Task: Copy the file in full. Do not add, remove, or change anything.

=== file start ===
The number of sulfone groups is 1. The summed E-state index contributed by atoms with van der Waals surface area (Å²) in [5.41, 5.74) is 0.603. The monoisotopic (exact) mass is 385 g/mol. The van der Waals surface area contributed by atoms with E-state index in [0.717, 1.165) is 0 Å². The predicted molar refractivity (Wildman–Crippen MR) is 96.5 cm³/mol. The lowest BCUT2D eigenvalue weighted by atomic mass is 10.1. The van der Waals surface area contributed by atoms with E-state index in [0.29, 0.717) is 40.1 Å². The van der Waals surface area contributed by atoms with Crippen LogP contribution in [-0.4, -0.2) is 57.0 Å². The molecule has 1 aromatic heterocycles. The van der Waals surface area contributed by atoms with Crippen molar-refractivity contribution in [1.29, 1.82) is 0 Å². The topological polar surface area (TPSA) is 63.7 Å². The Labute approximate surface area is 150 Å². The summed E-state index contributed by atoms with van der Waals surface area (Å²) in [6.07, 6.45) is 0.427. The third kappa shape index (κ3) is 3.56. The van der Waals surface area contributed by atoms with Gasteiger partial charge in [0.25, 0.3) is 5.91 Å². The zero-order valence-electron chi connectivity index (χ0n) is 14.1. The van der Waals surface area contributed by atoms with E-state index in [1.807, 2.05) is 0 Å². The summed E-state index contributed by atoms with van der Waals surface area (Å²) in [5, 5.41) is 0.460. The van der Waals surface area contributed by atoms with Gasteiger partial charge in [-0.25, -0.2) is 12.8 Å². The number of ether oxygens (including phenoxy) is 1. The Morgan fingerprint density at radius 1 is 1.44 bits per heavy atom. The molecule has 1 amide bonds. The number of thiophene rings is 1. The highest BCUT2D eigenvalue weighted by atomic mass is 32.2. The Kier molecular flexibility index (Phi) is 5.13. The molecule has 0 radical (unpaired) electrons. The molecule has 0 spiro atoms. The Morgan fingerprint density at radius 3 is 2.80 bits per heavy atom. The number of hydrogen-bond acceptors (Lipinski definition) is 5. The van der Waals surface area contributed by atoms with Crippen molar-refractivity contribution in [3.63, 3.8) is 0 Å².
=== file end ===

The number of sulfone groups is 1. The summed E-state index contributed by atoms with van der Waals surface area (Å²) in [5.41, 5.74) is 0.603. The monoisotopic (exact) mass is 385 g/mol. The van der Waals surface area contributed by atoms with E-state index in [0.717, 1.165) is 0 Å². The predicted molar refractivity (Wildman–Crippen MR) is 96.5 cm³/mol. The lowest BCUT2D eigenvalue weighted by atomic mass is 10.1. The van der Waals surface area contributed by atoms with E-state index in [0.29, 0.717) is 40.1 Å². The van der Waals surface area contributed by atoms with Crippen LogP contribution in [-0.4, -0.2) is 57.0 Å². The molecule has 1 aromatic heterocycles. The van der Waals surface area contributed by atoms with Crippen molar-refractivity contribution in [1.29, 1.82) is 0 Å². The topological polar surface area (TPSA) is 63.7 Å². The Labute approximate surface area is 150 Å². The summed E-state index contributed by atoms with van der Waals surface area (Å²) in [6.07, 6.45) is 0.427. The third kappa shape index (κ3) is 3.56. The van der Waals surface area contributed by atoms with Gasteiger partial charge in [0.25, 0.3) is 5.91 Å². The zero-order valence-electron chi connectivity index (χ0n) is 14.1. The van der Waals surface area contributed by atoms with E-state index in [1.807, 2.05) is 0 Å². The summed E-state index contributed by atoms with van der Waals surface area (Å²) in [5, 5.41) is 0.460. The van der Waals surface area contributed by atoms with Gasteiger partial charge in [-0.25, -0.2) is 12.8 Å². The number of ether oxygens (including phenoxy) is 1. The Morgan fingerprint density at radius 1 is 1.44 bits per heavy atom. The molecule has 1 amide bonds. The number of thiophene rings is 1. The highest BCUT2D eigenvalue weighted by atomic mass is 32.2. The Kier molecular flexibility index (Phi) is 5.13. The molecule has 0 radical (unpaired) electrons. The molecule has 0 spiro atoms. The Morgan fingerprint density at radius 3 is 2.80 bits per heavy atom. The number of hydrogen-bond acceptors (Lipinski definition) is 5. The van der Waals surface area contributed by atoms with Crippen molar-refractivity contribution in [3.63, 3.8) is 0 Å².